1

Looking at the price of platinum today it is fairly close to gold.

http://www.kitco.com/charts/liveplatinum.html http://www.kitco.com/charts/livegold.html

I know that platinum is more volatile than gold, but I also know that historically platinum has risen to significantly more than gold per unit.

What are the risks of buying platinum now and hoping that it will jump back up when the demand rises considering its almost 1-1 right now?

4

You observe that two commodities that trade in tandem, i.e. a high correlation, but not 100%, with one typically maintaining a premium over the other. In this case, Platinum and Gold. There are a number of concerns surrounding the attempt to profit on this.

  • What if you are right, and to get back to normal, gold drops $400? You're sitting on platinum and see no profit.
  • Instead, you buy platinum, and short gold. You have less risk, as long as gold falls more than platinum or platinum rises faster, you make money. The premise is that there's still a correlation.
  • The short will cost you margin interest. Over time this eats into your profits.
  • Other choice is to use futures. Time is a killer, as contracts have to be rolled over and contango is an issue.
2

Besides the risks that @JoeTaxpayer mentioned (which are all valid), you also run the risk that you've experienced a regime change. What I mean by this is that you could be seeing the new normal.

As an example of this happening, consider this chart for gold:

Gold Chart

What Happened between 1968 and 1983?

A couple of things happened, but the biggest regime change was the Nixon Shock. Prior to 1971, any foriegn government could exchange US Dollars for gold at $35 an ounce. During this time you wouldn't see gold diverge away from $35/oz because there were goernments that could arbitrage it back. After 1971, the price of gold became free floating, and shorting gold at $36/oz would have ended terribly.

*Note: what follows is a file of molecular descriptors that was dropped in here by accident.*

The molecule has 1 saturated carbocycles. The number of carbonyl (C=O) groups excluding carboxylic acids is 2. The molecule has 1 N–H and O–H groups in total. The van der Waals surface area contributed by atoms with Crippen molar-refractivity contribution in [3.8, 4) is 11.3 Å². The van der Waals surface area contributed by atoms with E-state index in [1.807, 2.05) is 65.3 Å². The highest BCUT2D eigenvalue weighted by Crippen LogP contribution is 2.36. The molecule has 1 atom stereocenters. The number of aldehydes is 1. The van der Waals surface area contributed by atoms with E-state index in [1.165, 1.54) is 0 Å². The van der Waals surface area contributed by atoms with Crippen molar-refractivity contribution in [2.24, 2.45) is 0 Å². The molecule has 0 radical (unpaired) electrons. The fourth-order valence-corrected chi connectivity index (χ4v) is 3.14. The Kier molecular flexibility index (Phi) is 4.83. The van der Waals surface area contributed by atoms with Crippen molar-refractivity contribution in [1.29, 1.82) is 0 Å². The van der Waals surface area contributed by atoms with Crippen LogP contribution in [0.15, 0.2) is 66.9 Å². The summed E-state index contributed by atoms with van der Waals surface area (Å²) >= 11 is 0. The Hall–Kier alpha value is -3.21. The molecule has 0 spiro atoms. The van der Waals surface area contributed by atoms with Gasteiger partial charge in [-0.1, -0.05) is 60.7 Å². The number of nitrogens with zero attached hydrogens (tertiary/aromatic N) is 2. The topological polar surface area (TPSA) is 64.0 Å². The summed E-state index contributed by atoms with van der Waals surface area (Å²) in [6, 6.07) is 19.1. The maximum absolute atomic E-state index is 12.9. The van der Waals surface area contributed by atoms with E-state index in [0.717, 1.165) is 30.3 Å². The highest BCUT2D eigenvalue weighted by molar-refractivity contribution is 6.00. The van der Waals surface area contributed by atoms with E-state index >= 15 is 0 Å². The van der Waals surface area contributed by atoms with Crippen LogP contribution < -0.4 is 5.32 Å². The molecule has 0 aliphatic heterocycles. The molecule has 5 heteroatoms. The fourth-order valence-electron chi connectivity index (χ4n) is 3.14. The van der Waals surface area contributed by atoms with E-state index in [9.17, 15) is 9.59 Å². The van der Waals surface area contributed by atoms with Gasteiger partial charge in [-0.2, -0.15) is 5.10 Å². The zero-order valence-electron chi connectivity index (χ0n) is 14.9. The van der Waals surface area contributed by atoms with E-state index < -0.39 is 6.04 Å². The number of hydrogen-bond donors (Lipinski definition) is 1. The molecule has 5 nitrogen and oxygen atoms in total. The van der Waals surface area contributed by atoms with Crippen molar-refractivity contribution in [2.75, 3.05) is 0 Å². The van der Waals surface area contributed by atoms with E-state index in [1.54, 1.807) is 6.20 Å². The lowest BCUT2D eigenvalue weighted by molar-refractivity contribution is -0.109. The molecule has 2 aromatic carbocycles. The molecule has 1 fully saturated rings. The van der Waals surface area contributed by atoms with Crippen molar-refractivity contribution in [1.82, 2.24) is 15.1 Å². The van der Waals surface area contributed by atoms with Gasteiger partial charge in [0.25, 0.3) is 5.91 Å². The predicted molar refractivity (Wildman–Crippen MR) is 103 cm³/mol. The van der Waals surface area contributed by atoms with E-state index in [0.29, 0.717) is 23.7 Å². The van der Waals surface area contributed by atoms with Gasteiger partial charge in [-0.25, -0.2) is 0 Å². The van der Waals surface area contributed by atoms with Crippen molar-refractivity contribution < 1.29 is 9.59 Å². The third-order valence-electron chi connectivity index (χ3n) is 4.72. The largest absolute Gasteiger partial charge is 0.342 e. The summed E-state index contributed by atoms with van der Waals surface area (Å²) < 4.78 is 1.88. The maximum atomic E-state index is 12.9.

What does this mean for Gold/Platinum

It means you need to make sure (i.e. convince yourself) that things haven't changed. Is anything affecting the supply/demand of either? Will that change back?

0

I have to say, you cannot make a decision based on that chart, if you are looking towards historical price movements, look at a number of charts to determine the major support areas, but in all honesty, you need to have a confirmed bottom before taking any position going long. Minimise your risk with confirmed rebound from support, drop your stop in below the support and you have a defined trade.

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